Following talks with the US, North Korea has agreed to suspend uranium enrichment, as well as nuclear and long-range missile tests.
The US State Department said Pyongyang had also agreed to allow UN inspectors to monitor its reactor in Yongbyon to verify compliance with the measures.
In return, the US is finalizing 240,000 tons of food aid for the North.
The move comes two months after Kim Jong-Un came to power following the death of his father, Kim Jong-Il.
The move could pave the way for the resumption of six-party disarmament negotiations with Pyongyang, which last broke down in 2009.
US Secretary of State Hillary Clinton said the US still had “profound concerns” over North Korea, but welcomed the move as a “first step”.
“On the occasion of Kim Jong-Il’s death, I said that it is our hope that the new leadership will choose to guide their nation onto the path of peace by living up to its obligations.
“Today’s announcement represents a modest first step in the right direction.”
Hillary Clinton said the US would however be watching Pyongyang closely, and would be “judging North Korea’s new leaders by their actions”.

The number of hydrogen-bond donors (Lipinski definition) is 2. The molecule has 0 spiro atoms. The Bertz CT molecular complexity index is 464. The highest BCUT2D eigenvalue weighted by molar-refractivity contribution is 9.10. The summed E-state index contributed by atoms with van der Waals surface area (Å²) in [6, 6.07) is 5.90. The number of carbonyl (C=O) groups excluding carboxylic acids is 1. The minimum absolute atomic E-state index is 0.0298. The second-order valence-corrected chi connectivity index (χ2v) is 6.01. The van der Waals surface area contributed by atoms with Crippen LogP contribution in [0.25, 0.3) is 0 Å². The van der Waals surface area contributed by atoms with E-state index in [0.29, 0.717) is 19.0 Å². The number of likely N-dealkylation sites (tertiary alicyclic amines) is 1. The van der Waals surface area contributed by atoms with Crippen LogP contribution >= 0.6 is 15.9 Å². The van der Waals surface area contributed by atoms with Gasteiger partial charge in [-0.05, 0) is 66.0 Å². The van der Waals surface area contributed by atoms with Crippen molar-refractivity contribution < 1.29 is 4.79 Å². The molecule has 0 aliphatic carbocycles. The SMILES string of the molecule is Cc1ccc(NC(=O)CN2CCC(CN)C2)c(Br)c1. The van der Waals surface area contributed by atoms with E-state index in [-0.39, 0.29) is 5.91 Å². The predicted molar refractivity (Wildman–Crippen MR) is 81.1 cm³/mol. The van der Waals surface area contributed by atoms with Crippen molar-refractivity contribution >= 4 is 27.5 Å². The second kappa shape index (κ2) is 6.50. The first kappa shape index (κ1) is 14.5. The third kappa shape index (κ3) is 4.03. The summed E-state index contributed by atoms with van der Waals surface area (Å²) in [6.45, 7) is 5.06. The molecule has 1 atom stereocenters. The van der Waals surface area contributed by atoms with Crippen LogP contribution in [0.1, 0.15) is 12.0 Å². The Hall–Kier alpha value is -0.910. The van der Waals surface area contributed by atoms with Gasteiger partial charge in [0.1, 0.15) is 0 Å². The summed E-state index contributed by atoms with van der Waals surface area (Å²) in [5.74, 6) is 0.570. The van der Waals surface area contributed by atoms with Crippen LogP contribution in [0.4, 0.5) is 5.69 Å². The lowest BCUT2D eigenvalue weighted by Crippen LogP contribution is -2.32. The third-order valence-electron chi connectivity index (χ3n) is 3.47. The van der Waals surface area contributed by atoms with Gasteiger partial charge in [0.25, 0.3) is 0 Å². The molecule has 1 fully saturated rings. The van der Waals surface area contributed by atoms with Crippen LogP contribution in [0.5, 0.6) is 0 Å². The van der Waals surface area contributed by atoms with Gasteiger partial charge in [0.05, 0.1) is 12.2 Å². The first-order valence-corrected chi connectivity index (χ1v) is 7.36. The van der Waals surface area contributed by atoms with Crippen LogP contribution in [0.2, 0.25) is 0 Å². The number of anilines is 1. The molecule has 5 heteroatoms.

North Korea agreed to nuclear moratorium two months after Kim Jong-Un came to power following the death of his father, Kim Jong-Il
North Korea confirmed the move in a foreign ministry statement released in Pyongyang.
The statement, carried by the KCNA news agency, said the measures were “aimed at building confidence for the improvement of relations” between the two countries, and said talks would continue.
Yukiya Amano, director general of the UN International Atomic Energy Agency (IAEA), said the announcement was “an important step forward” and that inspectors stood ready to return to North Korea, Reuters reports.
Earlier, a senior US military official said the issue of food aid for North Korea was now linked to political progress – contradicting earlier policy.
North Korean population has suffered persistent food shortages since a famine in the 1990’s, and relies on foreign aid to feed its people.
The country agreed in 2005 to give up its nuclear ambitions in return for aid and political concessions, as part of a six-nation dialogue process involving the two Koreas, the US, China, Russia and Japan.
But progress on the deal was stop-start, and the agreement broke down in 2009.
Contact between the US and North Korea aimed at restarting the talks began in July 2011.
A meeting last week between US and North Korean officials in Beijing was the third round of talks aimed at exploring how to bring North Korea back to the negotiating table.